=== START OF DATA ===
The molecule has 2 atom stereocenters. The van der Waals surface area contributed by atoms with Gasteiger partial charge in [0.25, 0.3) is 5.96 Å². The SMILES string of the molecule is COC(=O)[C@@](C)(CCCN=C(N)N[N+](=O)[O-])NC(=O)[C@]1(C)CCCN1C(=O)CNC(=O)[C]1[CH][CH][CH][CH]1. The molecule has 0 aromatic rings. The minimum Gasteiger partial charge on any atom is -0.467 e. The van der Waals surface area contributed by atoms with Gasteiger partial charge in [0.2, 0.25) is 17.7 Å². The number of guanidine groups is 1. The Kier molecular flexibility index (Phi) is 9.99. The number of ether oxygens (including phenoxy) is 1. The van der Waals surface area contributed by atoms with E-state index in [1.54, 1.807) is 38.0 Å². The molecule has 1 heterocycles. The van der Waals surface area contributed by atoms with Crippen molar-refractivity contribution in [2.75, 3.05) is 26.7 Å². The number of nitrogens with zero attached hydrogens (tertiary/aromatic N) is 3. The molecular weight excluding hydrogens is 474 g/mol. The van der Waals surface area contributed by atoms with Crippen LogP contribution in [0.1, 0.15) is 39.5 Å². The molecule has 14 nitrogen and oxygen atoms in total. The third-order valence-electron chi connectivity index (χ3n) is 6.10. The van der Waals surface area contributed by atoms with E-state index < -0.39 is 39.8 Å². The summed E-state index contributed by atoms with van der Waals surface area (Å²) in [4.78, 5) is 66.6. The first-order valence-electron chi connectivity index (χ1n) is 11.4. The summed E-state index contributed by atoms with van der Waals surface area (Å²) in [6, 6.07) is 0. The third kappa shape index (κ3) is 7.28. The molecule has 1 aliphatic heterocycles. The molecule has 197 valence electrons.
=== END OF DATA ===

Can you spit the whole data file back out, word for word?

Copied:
The molecule has 2 atom stereocenters. The van der Waals surface area contributed by atoms with Gasteiger partial charge in [0.25, 0.3) is 5.96 Å². The SMILES string of the molecule is COC(=O)[C@@](C)(CCCN=C(N)N[N+](=O)[O-])NC(=O)[C@]1(C)CCCN1C(=O)CNC(=O)[C]1[CH][CH][CH][CH]1. The molecule has 0 aromatic rings. The minimum Gasteiger partial charge on any atom is -0.467 e. The van der Waals surface area contributed by atoms with Gasteiger partial charge in [0.2, 0.25) is 17.7 Å². The number of guanidine groups is 1. The Kier molecular flexibility index (Phi) is 9.99. The number of ether oxygens (including phenoxy) is 1. The van der Waals surface area contributed by atoms with E-state index in [1.54, 1.807) is 38.0 Å². The molecule has 1 heterocycles. The van der Waals surface area contributed by atoms with Crippen molar-refractivity contribution in [2.75, 3.05) is 26.7 Å². The number of nitrogens with zero attached hydrogens (tertiary/aromatic N) is 3. The molecular weight excluding hydrogens is 474 g/mol. The van der Waals surface area contributed by atoms with Crippen LogP contribution in [0.1, 0.15) is 39.5 Å². The molecule has 14 nitrogen and oxygen atoms in total. The third-order valence-electron chi connectivity index (χ3n) is 6.10. The van der Waals surface area contributed by atoms with E-state index < -0.39 is 39.8 Å². The summed E-state index contributed by atoms with van der Waals surface area (Å²) in [4.78, 5) is 66.6. The first-order valence-electron chi connectivity index (χ1n) is 11.4. The summed E-state index contributed by atoms with van der Waals surface area (Å²) in [6, 6.07) is 0. The third kappa shape index (κ3) is 7.28. The molecule has 1 aliphatic heterocycles. The molecule has 197 valence electrons.